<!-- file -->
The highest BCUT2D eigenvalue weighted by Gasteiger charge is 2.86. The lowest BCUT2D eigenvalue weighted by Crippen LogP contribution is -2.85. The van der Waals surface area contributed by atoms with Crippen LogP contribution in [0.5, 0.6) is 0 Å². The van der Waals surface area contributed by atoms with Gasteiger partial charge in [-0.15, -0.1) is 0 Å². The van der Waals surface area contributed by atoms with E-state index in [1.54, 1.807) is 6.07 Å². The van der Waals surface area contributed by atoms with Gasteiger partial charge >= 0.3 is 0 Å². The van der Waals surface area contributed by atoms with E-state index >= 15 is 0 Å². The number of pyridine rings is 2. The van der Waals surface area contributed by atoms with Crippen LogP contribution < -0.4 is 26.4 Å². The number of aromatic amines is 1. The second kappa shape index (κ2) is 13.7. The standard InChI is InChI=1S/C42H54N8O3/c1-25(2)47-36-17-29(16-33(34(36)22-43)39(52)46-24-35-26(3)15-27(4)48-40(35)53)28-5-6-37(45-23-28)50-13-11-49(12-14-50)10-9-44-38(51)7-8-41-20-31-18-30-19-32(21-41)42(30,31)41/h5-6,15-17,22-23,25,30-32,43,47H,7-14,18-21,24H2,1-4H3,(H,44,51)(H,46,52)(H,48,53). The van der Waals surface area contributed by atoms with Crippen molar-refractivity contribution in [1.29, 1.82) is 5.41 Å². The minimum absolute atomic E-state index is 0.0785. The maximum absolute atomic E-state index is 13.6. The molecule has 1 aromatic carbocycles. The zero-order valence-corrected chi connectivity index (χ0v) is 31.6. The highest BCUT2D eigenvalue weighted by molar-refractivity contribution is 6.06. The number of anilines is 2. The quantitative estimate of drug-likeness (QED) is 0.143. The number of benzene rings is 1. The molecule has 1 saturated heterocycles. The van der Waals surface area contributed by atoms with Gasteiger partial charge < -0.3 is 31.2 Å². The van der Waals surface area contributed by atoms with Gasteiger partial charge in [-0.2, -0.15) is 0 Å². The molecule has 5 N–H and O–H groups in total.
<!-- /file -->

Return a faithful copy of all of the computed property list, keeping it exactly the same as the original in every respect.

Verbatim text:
The highest BCUT2D eigenvalue weighted by Gasteiger charge is 2.86. The lowest BCUT2D eigenvalue weighted by Crippen LogP contribution is -2.85. The van der Waals surface area contributed by atoms with Crippen LogP contribution in [0.5, 0.6) is 0 Å². The van der Waals surface area contributed by atoms with Gasteiger partial charge in [-0.15, -0.1) is 0 Å². The van der Waals surface area contributed by atoms with E-state index in [1.54, 1.807) is 6.07 Å². The van der Waals surface area contributed by atoms with Gasteiger partial charge >= 0.3 is 0 Å². The van der Waals surface area contributed by atoms with E-state index >= 15 is 0 Å². The number of pyridine rings is 2. The van der Waals surface area contributed by atoms with Crippen LogP contribution < -0.4 is 26.4 Å². The number of aromatic amines is 1. The second kappa shape index (κ2) is 13.7. The standard InChI is InChI=1S/C42H54N8O3/c1-25(2)47-36-17-29(16-33(34(36)22-43)39(52)46-24-35-26(3)15-27(4)48-40(35)53)28-5-6-37(45-23-28)50-13-11-49(12-14-50)10-9-44-38(51)7-8-41-20-31-18-30-19-32(21-41)42(30,31)41/h5-6,15-17,22-23,25,30-32,43,47H,7-14,18-21,24H2,1-4H3,(H,44,51)(H,46,52)(H,48,53). The van der Waals surface area contributed by atoms with Crippen molar-refractivity contribution in [1.29, 1.82) is 5.41 Å². The minimum absolute atomic E-state index is 0.0785. The maximum absolute atomic E-state index is 13.6. The molecule has 1 aromatic carbocycles. The zero-order valence-corrected chi connectivity index (χ0v) is 31.6. The highest BCUT2D eigenvalue weighted by molar-refractivity contribution is 6.06. The number of anilines is 2. The quantitative estimate of drug-likeness (QED) is 0.143. The number of benzene rings is 1. The molecule has 1 saturated heterocycles. The van der Waals surface area contributed by atoms with Gasteiger partial charge < -0.3 is 31.2 Å². The van der Waals surface area contributed by atoms with Gasteiger partial charge in [-0.2, -0.15) is 0 Å². The molecule has 5 N–H and O–H groups in total.